Death and taxes may be the only sure things, but don't tell that to Dick Simkanin or Al Thompson. Both have decided to do away with the hassle of income tax. Why? They say it's to keep from breaking the law.
After years of scrutinizing tax regulations, Simkanin, 56, and Thompson, 54, came to a few conclusions, the most notable being a controversial reading of the Internal Revenue Code's section 861 as saying that only foreign-owned businesses are liable to pay federal income tax. Eventually, both entrepreneurs made a decision: no paying the IRS and no withholding from employees' paychecks.
"If I were to sign another one of those tax forms, knowing what I know now, it would be a felony," says Simkanin, who owns a $3 million Bedford, Texas, company, Arrow Custom Plastics, that got out of the tax game in January 2000.
Simkanin and Thompson aren't alone. At least 18 other U.S.-owned businesses have publicly acknowledged using the so-called "861 position" to justify nonpayment of income tax and are mentioned by name on Arrow's Web site.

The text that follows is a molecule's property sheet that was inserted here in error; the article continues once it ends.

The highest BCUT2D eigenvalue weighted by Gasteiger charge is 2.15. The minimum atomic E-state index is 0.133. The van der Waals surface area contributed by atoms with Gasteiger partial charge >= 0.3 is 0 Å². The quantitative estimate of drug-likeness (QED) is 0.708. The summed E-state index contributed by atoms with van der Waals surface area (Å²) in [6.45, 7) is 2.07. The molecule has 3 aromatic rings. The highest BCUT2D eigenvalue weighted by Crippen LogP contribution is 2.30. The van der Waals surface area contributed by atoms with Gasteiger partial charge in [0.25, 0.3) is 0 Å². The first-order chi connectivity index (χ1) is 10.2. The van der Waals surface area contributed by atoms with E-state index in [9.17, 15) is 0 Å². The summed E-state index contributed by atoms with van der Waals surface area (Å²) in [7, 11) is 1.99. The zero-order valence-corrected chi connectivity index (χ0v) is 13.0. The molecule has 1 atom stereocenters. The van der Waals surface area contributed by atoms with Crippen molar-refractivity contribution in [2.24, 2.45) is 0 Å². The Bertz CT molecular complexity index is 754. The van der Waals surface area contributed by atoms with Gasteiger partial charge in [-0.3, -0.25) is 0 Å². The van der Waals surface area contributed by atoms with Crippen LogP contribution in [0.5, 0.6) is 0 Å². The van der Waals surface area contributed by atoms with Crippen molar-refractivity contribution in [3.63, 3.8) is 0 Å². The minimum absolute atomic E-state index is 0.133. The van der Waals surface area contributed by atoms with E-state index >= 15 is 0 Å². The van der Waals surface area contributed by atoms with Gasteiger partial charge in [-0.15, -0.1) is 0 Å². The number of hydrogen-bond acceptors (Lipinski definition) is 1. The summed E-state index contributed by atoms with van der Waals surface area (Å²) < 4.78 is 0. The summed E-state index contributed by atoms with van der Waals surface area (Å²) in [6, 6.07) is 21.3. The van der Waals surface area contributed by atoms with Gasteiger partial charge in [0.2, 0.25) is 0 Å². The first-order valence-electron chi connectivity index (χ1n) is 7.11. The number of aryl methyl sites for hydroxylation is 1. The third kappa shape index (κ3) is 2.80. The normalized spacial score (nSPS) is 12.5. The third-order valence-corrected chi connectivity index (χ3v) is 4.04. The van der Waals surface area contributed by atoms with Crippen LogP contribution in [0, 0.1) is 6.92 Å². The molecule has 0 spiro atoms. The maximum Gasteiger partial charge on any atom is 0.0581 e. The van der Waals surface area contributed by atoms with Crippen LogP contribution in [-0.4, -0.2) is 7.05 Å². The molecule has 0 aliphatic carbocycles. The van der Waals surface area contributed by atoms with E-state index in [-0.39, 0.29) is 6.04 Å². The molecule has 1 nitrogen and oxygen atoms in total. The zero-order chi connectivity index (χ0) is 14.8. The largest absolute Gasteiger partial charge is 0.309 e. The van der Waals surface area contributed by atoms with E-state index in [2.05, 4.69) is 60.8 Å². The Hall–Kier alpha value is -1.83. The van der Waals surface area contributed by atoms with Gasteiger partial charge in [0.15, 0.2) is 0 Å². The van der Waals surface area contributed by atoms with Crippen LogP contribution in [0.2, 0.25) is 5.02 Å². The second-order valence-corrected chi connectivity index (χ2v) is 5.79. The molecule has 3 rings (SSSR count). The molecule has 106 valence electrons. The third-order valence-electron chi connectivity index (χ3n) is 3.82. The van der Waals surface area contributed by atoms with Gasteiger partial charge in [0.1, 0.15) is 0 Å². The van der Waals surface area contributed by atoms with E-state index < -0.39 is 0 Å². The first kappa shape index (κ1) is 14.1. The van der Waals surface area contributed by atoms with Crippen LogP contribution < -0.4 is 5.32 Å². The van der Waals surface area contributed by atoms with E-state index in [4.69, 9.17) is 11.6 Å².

One of those companies is Thompson's. The IRS has seen neither payment nor evidence of withholdings from Shasta Lake, California-based Cencal Aviation Products since July 2000. But like Simkanin, Thompson insists he's not a scofflaw. "I pay all lawful taxes," he says. "I'm a real middle-class type of guy, not a political extremist. I just want the tax laws applied the way they are written."
To the IRS, however, these companies are simply tax evaders, and the agency says it's actively investigating these cases. "We don't want to see taxpayers caught in a bind because [their] employers fail to properly withhold taxes," Commissioner Charles O. Rossotti said in a recent statement.
Indeed, such radical actions force employees into an unenviable position: They either agree with their employer that the company is acting lawfully, or disagree and pay Uncle Sam on their own time, at their own expense. Some employees have opted to jump ship rather than make the decision. To date, Simkanin has lost two of his 48 employees; Thompson, two of 28.
Neither employer was surprised. "You can understand people's fear," admits Thompson. "It's like telling them the earth isn't flat."
But employee loss or no, both entrepreneurs intend to maintain their tax-free stance. "We're trying to get people to read the law and understand," Thompson says, "then force our politicians to do the right thing."
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